News and Notes from David Carroll: Don’t Take the Credit
When I talk about my latest book to civic groups, I use an unerring laugh line. The book includes a list of thousands of famous people who visited my hometown of Chattanooga. While compiling the book, I requested and received a list of acts that have played in our biggest arena. I copied and pasted it onto my website, and people started showering me with praise. I was quite flattered. I tell my audience, “After all, there’s nothing I love more than being recognized for work I haven’t really done!”
There is a nugget of truth in this line of self-deprecation. We all appreciate a compliment, even if we used an online recipe or a professional decorator.
Such honesty is rare in politics. The usual rules of ethics do not apply.
I grew up in Alabama. George Wallace ruled the state for nearly three decades, and he didn’t gain that power by being Mr. Nice Guy. After a first defeat in 1958, he learned what voters wanted to hear and he never lost another election.
A big part of that formula was to appeal to people’s worst instincts and not back down. It has proven to be a successful route to political success, regionally and nationally.
I remember one exception. In the 1970s, a longtime Alabama sheriff named Bob Collins was running for re-election. During a political rally, his challenger stood on the podium, promising to rid the county of drugs and alcohol. He ranted and raved, condemning what he called “lax enforcement of the law”. When it came time for Sheriff Collins to respond, he walked over to the microphone. In a low, gravelly voice, he said, “People, you all know me now, and I’m asking for your vote on Election Day.” End of speech. He easily won another term. He didn’t need to embellish, lie or take credit for anything. His work spoke for itself.
Many of today’s elected officials have no shame. It always makes me cringe to see a county commissioner who has never supported a tax hike smile for the camera at the grand opening of a new school. Voters are thrilled that their children no longer have to dodge leaks and fight mice. They are seemingly oblivious to the fact that the new building wouldn’t exist if Commissioner No-Tax had what he wanted. Of course, he is constantly reelected.
We see this playing out at the state and national levels now. Some elected officials are unabashedly taking credit for “grants” for improvements to provide broadband service to rural communities and repair crumbling bridges. They show up for photo ops and hold press conferences to make their voices heard.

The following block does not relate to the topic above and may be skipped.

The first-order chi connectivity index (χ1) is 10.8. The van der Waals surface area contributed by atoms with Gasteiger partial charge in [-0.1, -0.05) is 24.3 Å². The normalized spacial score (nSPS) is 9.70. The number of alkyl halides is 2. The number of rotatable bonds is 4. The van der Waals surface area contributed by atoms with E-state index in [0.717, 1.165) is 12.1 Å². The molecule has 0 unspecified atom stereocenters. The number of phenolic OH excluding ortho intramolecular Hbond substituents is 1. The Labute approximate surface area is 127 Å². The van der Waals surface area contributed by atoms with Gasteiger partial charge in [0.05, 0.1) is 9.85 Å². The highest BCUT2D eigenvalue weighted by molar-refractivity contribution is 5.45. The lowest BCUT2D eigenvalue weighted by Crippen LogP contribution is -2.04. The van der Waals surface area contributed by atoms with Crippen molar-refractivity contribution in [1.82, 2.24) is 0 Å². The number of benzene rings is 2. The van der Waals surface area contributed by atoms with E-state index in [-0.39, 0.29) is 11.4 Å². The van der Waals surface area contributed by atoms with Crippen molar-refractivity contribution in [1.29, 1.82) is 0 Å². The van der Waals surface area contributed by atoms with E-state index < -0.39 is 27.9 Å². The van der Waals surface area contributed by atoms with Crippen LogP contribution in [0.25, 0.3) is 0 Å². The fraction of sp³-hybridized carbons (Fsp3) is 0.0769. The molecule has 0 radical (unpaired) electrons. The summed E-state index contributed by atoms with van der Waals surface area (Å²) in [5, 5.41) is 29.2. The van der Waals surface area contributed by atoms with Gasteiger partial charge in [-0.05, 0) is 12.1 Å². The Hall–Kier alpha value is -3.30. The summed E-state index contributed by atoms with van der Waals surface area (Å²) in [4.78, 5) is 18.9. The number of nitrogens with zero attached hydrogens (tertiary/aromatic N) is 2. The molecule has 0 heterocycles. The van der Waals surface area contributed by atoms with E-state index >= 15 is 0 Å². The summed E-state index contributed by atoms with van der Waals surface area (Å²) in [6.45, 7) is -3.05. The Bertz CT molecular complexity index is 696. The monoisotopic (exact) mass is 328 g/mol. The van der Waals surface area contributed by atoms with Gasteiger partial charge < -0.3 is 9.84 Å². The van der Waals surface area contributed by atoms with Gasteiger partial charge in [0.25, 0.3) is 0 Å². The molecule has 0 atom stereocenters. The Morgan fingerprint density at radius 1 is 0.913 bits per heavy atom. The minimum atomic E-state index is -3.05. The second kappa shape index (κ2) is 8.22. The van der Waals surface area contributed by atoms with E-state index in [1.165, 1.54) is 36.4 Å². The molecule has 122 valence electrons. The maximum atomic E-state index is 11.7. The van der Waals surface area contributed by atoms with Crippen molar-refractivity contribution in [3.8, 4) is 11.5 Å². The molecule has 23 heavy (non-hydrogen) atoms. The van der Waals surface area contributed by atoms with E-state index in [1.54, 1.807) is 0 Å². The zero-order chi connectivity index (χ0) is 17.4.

They forget to mention that they opposed the Federal Funding Act that was passed last year to create jobs and get those wheels moving.
When pressed on the matter, they will retort that infrastructure legislation “adds trillions to our national debt”, and they cannot support “forcing our children and grandchildren to pay for an unnecessary socialist wish list. “. They talk about “unnecessary spending on pet projects”.
On the other side of the mouth, they admit that they support “funding for broadband and infrastructure projects, especially roads and bridges that will benefit our citizens”. So to sum up: they support it, although they are against it.
While it’s true that many congressional bills are too big, these politicians rarely come up with their own solutions. They also ignore the fact that presidents of both parties have promised, but failed to deliver, infrastructure improvements over the past few decades.
I am happy that future generations will reap the benefits of improved water systems, sewer lines, highways, bridges, etc. I am grateful to the current elected leaders who finally found a way to make this happen.
In the 1950s, the two sides worked together to pass President Eisenhower’s Interstate Highway construction bill. There were heated debates over funding, but eventually they found common ground. These forward-thinking public servants ended the era of two-lane roads. Thanks to them, everything from transporting goods to commuting to summer vacation is easier for us today.
I’m not sure our opponents today could have made that happen. If they insist on taking credit for good deeds done by others, let’s hold them accountable. Have them use dial-up internet and drive on two-lane roads.
(David Carroll is a Chattanooga newscaster, and his new book “Hello Chattanooga: Famous People Who Have Visited the Tennessee Valley” is available on his website, ChattanoogaRadioTV.com. You can contact him at 900 Whitehall Road, Chattanooga, TN 37405, or at [email protected])